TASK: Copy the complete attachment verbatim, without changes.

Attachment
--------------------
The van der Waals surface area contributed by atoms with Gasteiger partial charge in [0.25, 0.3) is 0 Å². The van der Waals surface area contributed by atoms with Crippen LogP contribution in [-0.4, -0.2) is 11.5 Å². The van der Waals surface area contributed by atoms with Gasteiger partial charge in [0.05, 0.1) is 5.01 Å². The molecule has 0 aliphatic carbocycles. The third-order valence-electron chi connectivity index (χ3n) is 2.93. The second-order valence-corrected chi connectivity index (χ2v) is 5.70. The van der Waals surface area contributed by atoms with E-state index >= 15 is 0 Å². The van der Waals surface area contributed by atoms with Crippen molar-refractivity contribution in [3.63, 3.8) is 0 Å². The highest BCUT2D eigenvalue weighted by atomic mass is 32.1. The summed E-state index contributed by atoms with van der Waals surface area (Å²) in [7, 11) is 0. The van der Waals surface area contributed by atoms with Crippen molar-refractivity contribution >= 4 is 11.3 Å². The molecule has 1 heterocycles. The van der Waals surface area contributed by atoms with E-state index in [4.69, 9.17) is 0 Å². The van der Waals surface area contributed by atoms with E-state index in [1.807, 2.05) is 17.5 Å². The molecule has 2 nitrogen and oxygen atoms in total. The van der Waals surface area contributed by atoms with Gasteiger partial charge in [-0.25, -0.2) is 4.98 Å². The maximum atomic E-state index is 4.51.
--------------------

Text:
The van der Waals surface area contributed by atoms with Gasteiger partial charge in [0.25, 0.3) is 0 Å². The van der Waals surface area contributed by atoms with Crippen LogP contribution in [-0.4, -0.2) is 11.5 Å². The van der Waals surface area contributed by atoms with Gasteiger partial charge in [0.05, 0.1) is 5.01 Å². The molecule has 0 aliphatic carbocycles. The third-order valence-electron chi connectivity index (χ3n) is 2.93. The second-order valence-corrected chi connectivity index (χ2v) is 5.70. The van der Waals surface area contributed by atoms with E-state index >= 15 is 0 Å². The van der Waals surface area contributed by atoms with Crippen molar-refractivity contribution in [3.63, 3.8) is 0 Å². The highest BCUT2D eigenvalue weighted by atomic mass is 32.1. The summed E-state index contributed by atoms with van der Waals surface area (Å²) in [7, 11) is 0. The van der Waals surface area contributed by atoms with Crippen molar-refractivity contribution >= 4 is 11.3 Å². The molecule has 1 heterocycles. The van der Waals surface area contributed by atoms with E-state index in [4.69, 9.17) is 0 Å². The van der Waals surface area contributed by atoms with E-state index in [1.807, 2.05) is 17.5 Å². The molecule has 2 nitrogen and oxygen atoms in total. The van der Waals surface area contributed by atoms with Gasteiger partial charge in [-0.25, -0.2) is 4.98 Å². The maximum atomic E-state index is 4.51.